Technology is not just computers. This is a key message the developers of NAEP’s technology literacy assessment are trying to convey. Developers are using a broad definition of technology as “any modification of the natural world done to fulfill human needs or desires.” To match, a broad definition of technology literacy guides their work – “the capability to use, understand, and evaluate technology as well as to apply technological concepts and processed to solve problems and reach one’s goals.”
A discussion draft of the framework was released. WestEd is developing the framework in collaboration with other key organizations. The test will be administrated to fourth, eighth, and twelfth grade students in 2012. It will be the first NAEP assessment to be delivered entirely via computer. The three major assessment areas are: Design and Systems, Information and Communication Technology, and Technology and Society. There is much interconnectedness among these three areas and thus overlap will naturally occur.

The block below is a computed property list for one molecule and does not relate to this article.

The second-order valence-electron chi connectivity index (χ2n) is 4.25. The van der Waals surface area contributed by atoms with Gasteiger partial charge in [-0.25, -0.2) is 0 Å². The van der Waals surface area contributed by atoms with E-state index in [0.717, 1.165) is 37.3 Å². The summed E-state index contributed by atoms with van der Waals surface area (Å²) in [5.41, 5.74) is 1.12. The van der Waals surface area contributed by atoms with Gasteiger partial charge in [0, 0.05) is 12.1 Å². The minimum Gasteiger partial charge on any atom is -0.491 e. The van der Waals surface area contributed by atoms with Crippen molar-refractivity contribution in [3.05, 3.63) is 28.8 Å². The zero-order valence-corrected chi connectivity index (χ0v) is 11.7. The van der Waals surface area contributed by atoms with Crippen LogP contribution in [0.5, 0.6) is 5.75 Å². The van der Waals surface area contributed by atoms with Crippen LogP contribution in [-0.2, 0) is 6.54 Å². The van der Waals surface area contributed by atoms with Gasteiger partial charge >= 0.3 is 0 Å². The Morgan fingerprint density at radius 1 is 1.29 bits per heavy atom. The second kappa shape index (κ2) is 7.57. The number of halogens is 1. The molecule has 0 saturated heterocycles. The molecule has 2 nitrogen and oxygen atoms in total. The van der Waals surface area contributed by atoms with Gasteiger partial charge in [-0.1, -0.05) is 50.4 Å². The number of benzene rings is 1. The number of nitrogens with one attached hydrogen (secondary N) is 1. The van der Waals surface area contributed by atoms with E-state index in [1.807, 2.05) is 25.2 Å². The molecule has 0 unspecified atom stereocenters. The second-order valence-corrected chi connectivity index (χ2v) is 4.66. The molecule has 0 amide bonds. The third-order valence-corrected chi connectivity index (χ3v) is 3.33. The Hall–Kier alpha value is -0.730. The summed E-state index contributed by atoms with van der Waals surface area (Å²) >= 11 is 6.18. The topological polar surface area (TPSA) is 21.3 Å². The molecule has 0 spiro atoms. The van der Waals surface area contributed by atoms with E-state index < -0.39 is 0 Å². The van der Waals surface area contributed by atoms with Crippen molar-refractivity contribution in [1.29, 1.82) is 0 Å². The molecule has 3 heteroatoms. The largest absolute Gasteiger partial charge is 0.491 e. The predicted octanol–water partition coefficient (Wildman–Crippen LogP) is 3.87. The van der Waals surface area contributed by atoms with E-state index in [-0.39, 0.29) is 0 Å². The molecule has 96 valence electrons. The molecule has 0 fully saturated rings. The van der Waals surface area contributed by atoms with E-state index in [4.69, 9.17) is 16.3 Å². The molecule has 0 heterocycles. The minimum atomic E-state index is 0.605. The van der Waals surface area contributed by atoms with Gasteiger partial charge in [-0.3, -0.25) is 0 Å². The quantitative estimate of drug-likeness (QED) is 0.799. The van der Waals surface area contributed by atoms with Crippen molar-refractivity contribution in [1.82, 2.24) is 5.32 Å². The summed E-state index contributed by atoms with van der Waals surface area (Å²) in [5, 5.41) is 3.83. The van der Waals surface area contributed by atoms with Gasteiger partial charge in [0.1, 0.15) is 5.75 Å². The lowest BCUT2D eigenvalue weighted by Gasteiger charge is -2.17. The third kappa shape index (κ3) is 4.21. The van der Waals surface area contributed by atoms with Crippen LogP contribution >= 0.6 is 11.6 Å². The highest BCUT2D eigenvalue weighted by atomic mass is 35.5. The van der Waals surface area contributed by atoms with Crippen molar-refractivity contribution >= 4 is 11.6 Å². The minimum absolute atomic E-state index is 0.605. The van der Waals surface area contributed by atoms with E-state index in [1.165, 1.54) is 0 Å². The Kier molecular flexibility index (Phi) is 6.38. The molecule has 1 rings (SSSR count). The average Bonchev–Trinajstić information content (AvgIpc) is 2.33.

There is no question technology is taking a formal place in schools, either as separate courses or integrated throughout the curriculum. The report states, “According to the September 2007 issue of The Technology Teacher, 40 states included technology in their state curriculum framework as of that year, up from 38 in 2004. A dozen states required technology education for students in at least some grades, and a total of 22 offered technology education as an elective. The Standards for Technological Literacy developed by the International Technology Education Association were being used in 41 states at either the state level or in the school districts (Dugger 2007).”
WestEd and its collaborators surely have a great task in front of them. Exciting work to follow!